Uber alleges 13CABS created false documents in social media smear campaign

Taxi booking service 13CABS has been accused of doctoring documents in its latest campaign against US ride sharing service, Uber.

On Friday, 13CABS posted on Facebook what it claimed was an Uber driver’s receipt showing a user had been charged $350 for a ride between the Melbourne CBD and Tullamarine Airport that morning – normally a cab fare of $70.

Mumbrella understands the tale was offered to a number of media outlets last week who all declined to cover the story. Fairfax journalist Patrick Hatch posted the receipt in a since-deleted tweet at 5pm on Friday.

A screenshot of Hatch’s now-deleted tweet

13CABS  posted the receipt on its Facebook page during the day where it received immediate criticism from commenters and was later shared on the Reddit Australia forums.

In a statement to Mumbrella, an Uber spokesperson said: “This receipt was an obvious photoshop, it is missing the booking fee line item, which is standard on normal Uber receipts.

“The base fare of $91.55 can only be accurate if it was a three-plus hour trip to the airport given our time and distance rates on UberX.”

A 13CABS spokesperson rejected Uber’s claims, telling Mumbrella: “The receipt in question was provided by a ride share driver late on Friday. The receipt shows what the driver earned, and demonstrates the price surge was 3.9 times the basic fare.  We have no reason to believe the receipt is anything but authentic.”


13CABS appointed Thinkerbell to manage its creative and strategic marketing services in July. It is not clear if Thinkerbell is responsible for 13CABS’ social media presence or the alleged tampered document. Thinkerbell has been contacted by Mumbrella for comment about the alleged tampered Uber reciept.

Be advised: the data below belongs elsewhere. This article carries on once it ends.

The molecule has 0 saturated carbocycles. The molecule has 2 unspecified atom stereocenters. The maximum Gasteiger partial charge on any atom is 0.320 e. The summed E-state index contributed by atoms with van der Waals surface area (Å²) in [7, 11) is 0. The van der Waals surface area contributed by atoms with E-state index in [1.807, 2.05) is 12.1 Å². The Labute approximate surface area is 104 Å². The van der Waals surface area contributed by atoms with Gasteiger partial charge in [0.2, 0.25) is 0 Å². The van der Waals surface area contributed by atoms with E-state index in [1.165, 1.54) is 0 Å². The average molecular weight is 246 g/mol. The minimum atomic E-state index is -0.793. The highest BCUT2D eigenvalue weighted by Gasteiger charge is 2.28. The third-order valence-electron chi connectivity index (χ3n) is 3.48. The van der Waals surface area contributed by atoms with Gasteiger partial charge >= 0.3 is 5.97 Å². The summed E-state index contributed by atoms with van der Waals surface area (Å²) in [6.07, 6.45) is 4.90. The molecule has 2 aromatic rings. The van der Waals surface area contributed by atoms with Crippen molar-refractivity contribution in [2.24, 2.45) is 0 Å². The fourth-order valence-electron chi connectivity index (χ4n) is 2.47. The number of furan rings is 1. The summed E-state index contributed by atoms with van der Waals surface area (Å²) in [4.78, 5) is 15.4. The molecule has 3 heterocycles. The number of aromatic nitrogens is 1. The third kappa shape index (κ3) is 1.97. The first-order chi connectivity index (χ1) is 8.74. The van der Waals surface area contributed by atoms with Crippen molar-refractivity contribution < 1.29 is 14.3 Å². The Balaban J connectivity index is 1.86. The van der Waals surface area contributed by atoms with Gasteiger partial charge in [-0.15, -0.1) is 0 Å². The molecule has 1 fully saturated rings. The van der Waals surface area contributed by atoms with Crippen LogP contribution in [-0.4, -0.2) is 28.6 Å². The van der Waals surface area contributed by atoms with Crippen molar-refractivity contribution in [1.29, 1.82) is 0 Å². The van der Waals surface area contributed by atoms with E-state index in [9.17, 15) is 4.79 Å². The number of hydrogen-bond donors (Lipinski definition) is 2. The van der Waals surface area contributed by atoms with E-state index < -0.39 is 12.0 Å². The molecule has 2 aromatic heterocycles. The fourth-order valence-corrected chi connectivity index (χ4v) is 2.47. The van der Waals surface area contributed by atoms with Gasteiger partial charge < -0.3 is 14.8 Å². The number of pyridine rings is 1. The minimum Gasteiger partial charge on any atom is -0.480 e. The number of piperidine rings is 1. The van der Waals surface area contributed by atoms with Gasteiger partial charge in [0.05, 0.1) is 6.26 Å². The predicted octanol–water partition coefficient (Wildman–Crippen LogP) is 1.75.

In September 13CABS launched its Good Serge campaign,  with Thinkerbell’s first effort for the taxi company criticising Uber’s use of surge pricing.

This is not the first time 13CABS – which is responsible for more than half of all taxis on the road in Melbourne, Sydney, and Brisbane – has had problems in its fight against the US ride sharing giants.

In 2012 the company dropped a campaign highlighting the risks of sexual assault to Uber users after complaints to the Advertising Standards Board and an online petition protesting the campaign attracted over 3,000 signatures.

Other Australian taxi companies have also had problems with their anti-Uber messages. In 2016, the NSW Taxi Council also lost out with the advertising watchdog over a campaign claiming the US-based service was unsafe.

UPDATE 3:09pm:

Since publication, Uber has updated its claims and now alleges the receipt was for a premium UberXL ride taken some weeks before last Friday’s storm.

An Uber spokesperson told Mumberella:  “After further investigation, we now believe this was an old XL receipt from several weeks ago that was repurposed to falsely claim it was a trip that occurred during Friday’s storm.”

This story has been amended to reflect Uber’s updated statement along with noting Patrick Hatch deleting his tweet.


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